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Who's the Bad Guy? The View on Foreign Policy From Tehran

The West says Iran supports terrorism; Tehran says the reverse. VICE News spoke to experts inside Iran to find out what they believe is the truth about their government's motivations and nuclear ambitions.
Imagen por Abedin Taherkenareh/EPA

The motorcycle chained to the tree in front of Mansoureh Karami's house looked like a typical fast food delivery bike. Her husband, nuclear scientist Masoud Alimohammadi, started his car, preparing for his usual drive to the University of Tehran.

"The moment he closed the car door I heard the sound of the explosion," Karami told VICE News. "I thought it was an earthquake."

Assassins had planted a powerful bomb in the motorcycle before detonating it by remote control, according to police investigators, killing Alimohammadi in the blast.


The January 2010 explosion was so powerful it knocked out window glass for miles, said Karami. "When I go to work through that entrance, I still feel the wave of the explosion in my mind."

Mansoureh Karami. Photo by Reese Erlich

Alimohammadi was one of five Iranian nuclear scientists killed in a covert war waged against Iran by Western powers and Israel, according to Iranian experts. From 2010 to 2012 Western intelligence agencies also sought to disrupt Iran's nuclear power program through targeted assassinations and by introducing a computer virus called Stuxnet into Iran's nuclear facilities.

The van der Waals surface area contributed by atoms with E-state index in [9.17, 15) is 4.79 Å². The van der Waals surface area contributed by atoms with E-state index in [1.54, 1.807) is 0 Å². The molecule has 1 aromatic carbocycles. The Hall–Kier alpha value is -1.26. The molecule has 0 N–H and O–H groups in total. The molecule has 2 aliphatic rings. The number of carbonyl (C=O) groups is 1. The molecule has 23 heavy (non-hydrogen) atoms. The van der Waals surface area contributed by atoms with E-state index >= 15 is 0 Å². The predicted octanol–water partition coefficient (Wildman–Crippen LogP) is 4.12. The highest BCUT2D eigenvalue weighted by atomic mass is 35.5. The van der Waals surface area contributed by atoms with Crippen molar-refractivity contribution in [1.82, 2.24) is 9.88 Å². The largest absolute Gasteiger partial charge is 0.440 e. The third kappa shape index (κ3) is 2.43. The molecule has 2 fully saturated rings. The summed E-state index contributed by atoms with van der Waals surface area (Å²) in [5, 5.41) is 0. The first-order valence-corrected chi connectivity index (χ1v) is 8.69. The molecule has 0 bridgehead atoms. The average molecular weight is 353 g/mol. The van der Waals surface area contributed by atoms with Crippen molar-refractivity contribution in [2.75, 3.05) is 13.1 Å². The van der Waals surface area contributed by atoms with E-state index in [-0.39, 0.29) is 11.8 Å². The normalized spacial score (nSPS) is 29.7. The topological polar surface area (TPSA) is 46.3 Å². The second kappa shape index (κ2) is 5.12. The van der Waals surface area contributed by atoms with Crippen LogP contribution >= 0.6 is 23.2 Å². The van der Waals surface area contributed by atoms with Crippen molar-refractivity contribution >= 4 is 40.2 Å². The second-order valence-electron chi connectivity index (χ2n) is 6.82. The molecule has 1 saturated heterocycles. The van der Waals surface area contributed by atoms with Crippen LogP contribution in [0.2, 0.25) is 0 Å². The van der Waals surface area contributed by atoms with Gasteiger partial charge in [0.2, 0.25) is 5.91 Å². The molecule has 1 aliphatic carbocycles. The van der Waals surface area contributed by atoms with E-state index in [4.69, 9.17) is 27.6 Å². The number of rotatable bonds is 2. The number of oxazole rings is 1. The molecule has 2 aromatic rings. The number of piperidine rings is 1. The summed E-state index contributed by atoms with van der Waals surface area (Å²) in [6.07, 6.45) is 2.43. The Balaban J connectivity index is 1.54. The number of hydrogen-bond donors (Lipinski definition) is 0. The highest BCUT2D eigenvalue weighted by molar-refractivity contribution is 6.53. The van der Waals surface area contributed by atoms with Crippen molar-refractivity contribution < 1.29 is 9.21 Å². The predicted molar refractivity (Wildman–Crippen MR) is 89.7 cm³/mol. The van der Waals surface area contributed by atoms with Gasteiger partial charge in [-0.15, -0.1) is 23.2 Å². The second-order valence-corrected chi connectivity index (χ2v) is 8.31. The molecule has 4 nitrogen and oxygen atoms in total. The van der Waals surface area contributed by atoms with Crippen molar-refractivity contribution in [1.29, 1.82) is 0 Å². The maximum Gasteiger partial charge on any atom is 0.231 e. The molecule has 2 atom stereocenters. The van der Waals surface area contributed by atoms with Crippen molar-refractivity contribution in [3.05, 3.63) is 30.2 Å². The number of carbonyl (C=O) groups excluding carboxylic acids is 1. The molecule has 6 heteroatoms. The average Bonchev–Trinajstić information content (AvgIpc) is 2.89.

In the Western view, an aggressive Iran seeks to create a Shia Crescent under its control, stretching from Lebanon through Syria, Iraq, and into Bahrain and Yemen.

The US, Britain, Israel, and other Western powers point at Iran providing arms to the Lebanese group Hezbollah and Syrian President Bashar al-Assad, backing Houthi rebels in Yemen, and controlling some Shia militias in Iraq.

Yet Iranians see their national security in exact opposite terms. They are the victims and the West supports terrorism. As a result of wars in Afghanistan and Iraq, the US has stationed troops in countries along Iran's borders. The US backs Saudi Arabia's aggressive actions against the Houthis in Yemen.

According to this view, the West has laid the ground work for turning Syria into a failed state. Any arms shipments or political support offered by Iran is purely in self-defense, according to Iranian officials.


Related: Here's What Iranians Hope and Fear About the Future of Western Sanctions

And then there's the question of attacks inside Iran, such as the assassination of five nuclear scientists, including Alimohmmadi.